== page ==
A group of Louisiana-based business associations recently hosted a luncheon to discuss changes they believe are necessary to improve the legal environment in the state.
Louisiana Lawsuit Abuse Watch News
Lawsuit abuse an issue that 'should resonate with all Louisianans,' Louisiana Lawsuit Abuse Watch says
In a recently published article on the Daily Caller, Louisiana Lawsuit Abuse Watch Executive Director Lana Sonnier Venable examined lawsuit abuse which has become out of control in recent years in Louisiana.
The Supreme Court recently allowed a group of young Americans ages 11 to 22 to proceed with their lawsuit alleging the federal government is not taking the necessary actions to combat climate change, a recent posting on nola.com said.
The release of an American Tort Reform Foundation report naming Louisiana as the fifth worst judicial hellhole in the U.S. recently prompted Louisiana Lawsuit Abuse Watch (LLAW) to comment on the issue.
For the ninth consecutive year, Louisiana has been named one of the nation’s Judicial Hellholes® by the American Tort Reform Foundation.
Coastal lawsuits filed against the gas and oil industries in Louisiana may not be over despite one of the parish councils involved in the suits, Plaquemines Parish Council, indicated it favored withdrawing from the litigation last month.
A recent study released by LLAW showed that Louisiana loses more than 15,000 new jobs and over $1 billion a year due to abuses of the civil justice system.
A tort reform group disagrees with a federal judge's decision to allow a lawsuit brought by residents near the LaPlace chemical plant to move forward.
Following several reports on the poor legal climate in Louisiana, the need is increasing to seek out reform options for the flawed tort system that is costing the state $1.1 billion a year and 15,500 jobs.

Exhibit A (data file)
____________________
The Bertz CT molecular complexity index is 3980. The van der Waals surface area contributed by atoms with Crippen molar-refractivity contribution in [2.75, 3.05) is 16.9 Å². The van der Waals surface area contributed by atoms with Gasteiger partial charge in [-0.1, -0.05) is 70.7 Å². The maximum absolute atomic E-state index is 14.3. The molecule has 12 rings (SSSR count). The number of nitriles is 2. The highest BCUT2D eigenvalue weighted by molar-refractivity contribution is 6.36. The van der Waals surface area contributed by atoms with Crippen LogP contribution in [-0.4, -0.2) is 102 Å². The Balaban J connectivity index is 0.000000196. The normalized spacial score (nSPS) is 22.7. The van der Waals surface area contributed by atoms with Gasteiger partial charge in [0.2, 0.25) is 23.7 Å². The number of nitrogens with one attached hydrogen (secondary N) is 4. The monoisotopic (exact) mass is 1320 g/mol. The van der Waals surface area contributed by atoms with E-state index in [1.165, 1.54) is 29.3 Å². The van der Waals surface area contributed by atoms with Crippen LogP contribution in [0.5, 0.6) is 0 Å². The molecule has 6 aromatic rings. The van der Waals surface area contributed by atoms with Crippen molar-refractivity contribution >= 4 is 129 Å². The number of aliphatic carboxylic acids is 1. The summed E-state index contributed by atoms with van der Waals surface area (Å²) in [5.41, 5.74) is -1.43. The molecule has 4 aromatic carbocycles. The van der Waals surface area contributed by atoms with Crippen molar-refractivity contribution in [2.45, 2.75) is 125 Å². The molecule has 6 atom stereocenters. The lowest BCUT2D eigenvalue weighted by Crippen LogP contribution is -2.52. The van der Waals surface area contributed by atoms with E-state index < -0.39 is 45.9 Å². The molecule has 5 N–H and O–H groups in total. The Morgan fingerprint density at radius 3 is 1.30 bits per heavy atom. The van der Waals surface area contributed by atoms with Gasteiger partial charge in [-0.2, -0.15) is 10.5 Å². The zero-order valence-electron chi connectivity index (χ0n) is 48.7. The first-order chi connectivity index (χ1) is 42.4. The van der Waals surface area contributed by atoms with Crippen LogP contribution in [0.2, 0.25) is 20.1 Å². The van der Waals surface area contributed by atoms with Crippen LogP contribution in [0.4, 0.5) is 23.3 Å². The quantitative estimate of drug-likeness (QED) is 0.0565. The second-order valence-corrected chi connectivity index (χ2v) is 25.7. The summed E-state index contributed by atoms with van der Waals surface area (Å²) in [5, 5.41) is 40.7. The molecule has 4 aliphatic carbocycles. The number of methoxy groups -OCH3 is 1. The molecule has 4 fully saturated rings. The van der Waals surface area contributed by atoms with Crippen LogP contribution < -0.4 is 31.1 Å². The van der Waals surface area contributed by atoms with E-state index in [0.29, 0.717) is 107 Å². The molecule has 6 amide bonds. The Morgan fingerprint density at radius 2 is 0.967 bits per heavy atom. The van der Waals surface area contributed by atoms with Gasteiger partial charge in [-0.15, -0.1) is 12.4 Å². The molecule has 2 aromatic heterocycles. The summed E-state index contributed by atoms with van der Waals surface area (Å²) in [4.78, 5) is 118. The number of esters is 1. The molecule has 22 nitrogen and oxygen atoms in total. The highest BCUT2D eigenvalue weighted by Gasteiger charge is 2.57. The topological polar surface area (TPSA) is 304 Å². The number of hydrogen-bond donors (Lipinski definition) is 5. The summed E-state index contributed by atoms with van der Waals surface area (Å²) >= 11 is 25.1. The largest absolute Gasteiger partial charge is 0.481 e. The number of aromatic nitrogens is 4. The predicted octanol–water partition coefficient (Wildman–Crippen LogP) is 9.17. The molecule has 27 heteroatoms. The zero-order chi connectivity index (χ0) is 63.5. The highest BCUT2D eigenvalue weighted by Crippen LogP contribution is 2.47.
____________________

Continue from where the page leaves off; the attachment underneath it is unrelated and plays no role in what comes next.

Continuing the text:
Louisiana Lawsuit Abuse Watch and Louisiana Coalition for Common Sense have estimated that the cost of excessive litigation in the state tops $1 billion, with 15,500 jobs lost per year.
Suits regarding accidents at truck stop may be case of 'jackpot justice,' Louisiana Lawsuit Abuse Watch says
After a series of lawsuits regarding accidents at a Gentilly truck stop, some lawyers are raising questions about the lawsuits, especially given the fact that commercial truck drivers, who are alleged to the be parties at fault in the accidents, are required to carry a $1 million insurance policy.
Louisiana can never be its best self in the face of an over-exuberant civil court system, Lana Venable, executive director of Louisiana Lawsuit Abuse Watch (LLAW), recently told the Louisiana Record.
Following the recent release of the U.S. Chamber of Commerce Institute for Legal Reform's findings concerning the cost of tort litigation across the country, Louisiana Lawsuit Abuse Watch (LLAW) is concerned about the burden that these litigations place on families, businesses and individuals in the state.
Plaquemines Parish government has allowed plaintiff attorneys to file suit on its behalf for coastal erosion against a number of oil, gas and pipeline companies in the state, alleging they have been contributors to coastal erosion, but Louisianans are not necessarily backing the initiative.
A new Economic Benefits of Tort Reform report released by Louisiana Lawsuit Abuse Watch reveals civil court costs deriving from excessive litigation is gravely impacting the state economy.
Some things never change – it’s been another long, hot summer in Louisiana, and aggressive plaintiff’s attorneys continue to pull out all the stops to advance what has become a cottage industry – unfounded lawsuits.
BATON ROUGE – Louisiana Lawsuit Abuse Watch (LLAW) believes meritless lawsuits in the state are hurting businesses and taxpayers.
Attorneys and political cronies - not state or plaintiffs - winners in coastal litigation, critics say
BATON ROUGE – More than a year after the release of a paper describing the many lawsuits against the energy industry by a "handful of powerful plaintiffs' firms" over coastal erosion, two experts in the field say that so far the winners are the attorneys and political cronies.
Louisiana Lawsuit Abuse Watch (LLAW) Executive Director Lana Sonnier Venable said it is a shame that a national panel of federal judges recently rejected a request by oil and gas companies to consolidate several wetland damage lawsuits brought by a half-dozen Louisiana parishes.